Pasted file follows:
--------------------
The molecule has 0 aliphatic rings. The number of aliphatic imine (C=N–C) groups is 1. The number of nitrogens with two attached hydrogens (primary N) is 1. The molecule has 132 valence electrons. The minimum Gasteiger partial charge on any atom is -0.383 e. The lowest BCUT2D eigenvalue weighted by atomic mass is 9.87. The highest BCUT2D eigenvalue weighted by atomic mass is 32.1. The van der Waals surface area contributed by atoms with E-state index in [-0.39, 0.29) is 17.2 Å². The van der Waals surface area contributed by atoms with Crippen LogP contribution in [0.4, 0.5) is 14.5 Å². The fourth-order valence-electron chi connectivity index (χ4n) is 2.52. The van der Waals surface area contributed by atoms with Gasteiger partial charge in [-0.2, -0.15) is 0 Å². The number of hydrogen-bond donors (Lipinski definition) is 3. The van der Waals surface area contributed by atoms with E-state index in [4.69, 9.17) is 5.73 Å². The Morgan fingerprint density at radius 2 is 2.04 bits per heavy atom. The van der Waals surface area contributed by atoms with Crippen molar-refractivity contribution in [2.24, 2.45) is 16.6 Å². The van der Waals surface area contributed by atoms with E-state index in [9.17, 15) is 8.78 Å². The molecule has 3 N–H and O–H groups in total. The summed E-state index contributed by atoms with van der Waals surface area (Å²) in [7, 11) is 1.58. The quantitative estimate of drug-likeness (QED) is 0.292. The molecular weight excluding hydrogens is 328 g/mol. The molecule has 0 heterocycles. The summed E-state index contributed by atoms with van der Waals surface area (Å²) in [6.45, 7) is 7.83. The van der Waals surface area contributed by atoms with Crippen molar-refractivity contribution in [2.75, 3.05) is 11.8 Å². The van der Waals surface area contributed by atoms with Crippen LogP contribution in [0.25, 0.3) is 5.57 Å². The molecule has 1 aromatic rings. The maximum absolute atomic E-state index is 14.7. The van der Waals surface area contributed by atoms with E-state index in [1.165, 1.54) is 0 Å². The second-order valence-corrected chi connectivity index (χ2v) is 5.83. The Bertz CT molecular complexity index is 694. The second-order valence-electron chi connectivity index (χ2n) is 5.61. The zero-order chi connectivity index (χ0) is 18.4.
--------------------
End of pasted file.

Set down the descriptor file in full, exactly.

The molecule has 0 aliphatic rings. The number of aliphatic imine (C=N–C) groups is 1. The number of nitrogens with two attached hydrogens (primary N) is 1. The molecule has 132 valence electrons. The minimum Gasteiger partial charge on any atom is -0.383 e. The lowest BCUT2D eigenvalue weighted by atomic mass is 9.87. The highest BCUT2D eigenvalue weighted by atomic mass is 32.1. The van der Waals surface area contributed by atoms with E-state index in [-0.39, 0.29) is 17.2 Å². The van der Waals surface area contributed by atoms with Crippen LogP contribution in [0.4, 0.5) is 14.5 Å². The fourth-order valence-electron chi connectivity index (χ4n) is 2.52. The van der Waals surface area contributed by atoms with Gasteiger partial charge in [-0.2, -0.15) is 0 Å². The number of hydrogen-bond donors (Lipinski definition) is 3. The van der Waals surface area contributed by atoms with E-state index in [4.69, 9.17) is 5.73 Å². The Morgan fingerprint density at radius 2 is 2.04 bits per heavy atom. The van der Waals surface area contributed by atoms with Crippen molar-refractivity contribution in [2.24, 2.45) is 16.6 Å². The van der Waals surface area contributed by atoms with E-state index in [9.17, 15) is 8.78 Å². The molecule has 3 N–H and O–H groups in total. The summed E-state index contributed by atoms with van der Waals surface area (Å²) in [7, 11) is 1.58. The quantitative estimate of drug-likeness (QED) is 0.292. The molecular weight excluding hydrogens is 328 g/mol. The molecule has 0 heterocycles. The summed E-state index contributed by atoms with van der Waals surface area (Å²) in [6.45, 7) is 7.83. The van der Waals surface area contributed by atoms with Crippen molar-refractivity contribution in [2.75, 3.05) is 11.8 Å². The van der Waals surface area contributed by atoms with Crippen LogP contribution in [0.25, 0.3) is 5.57 Å². The molecule has 1 aromatic rings. The maximum absolute atomic E-state index is 14.7. The van der Waals surface area contributed by atoms with E-state index in [1.165, 1.54) is 0 Å². The second-order valence-corrected chi connectivity index (χ2v) is 5.83. The Bertz CT molecular complexity index is 694. The second-order valence-electron chi connectivity index (χ2n) is 5.61. The zero-order chi connectivity index (χ0) is 18.4.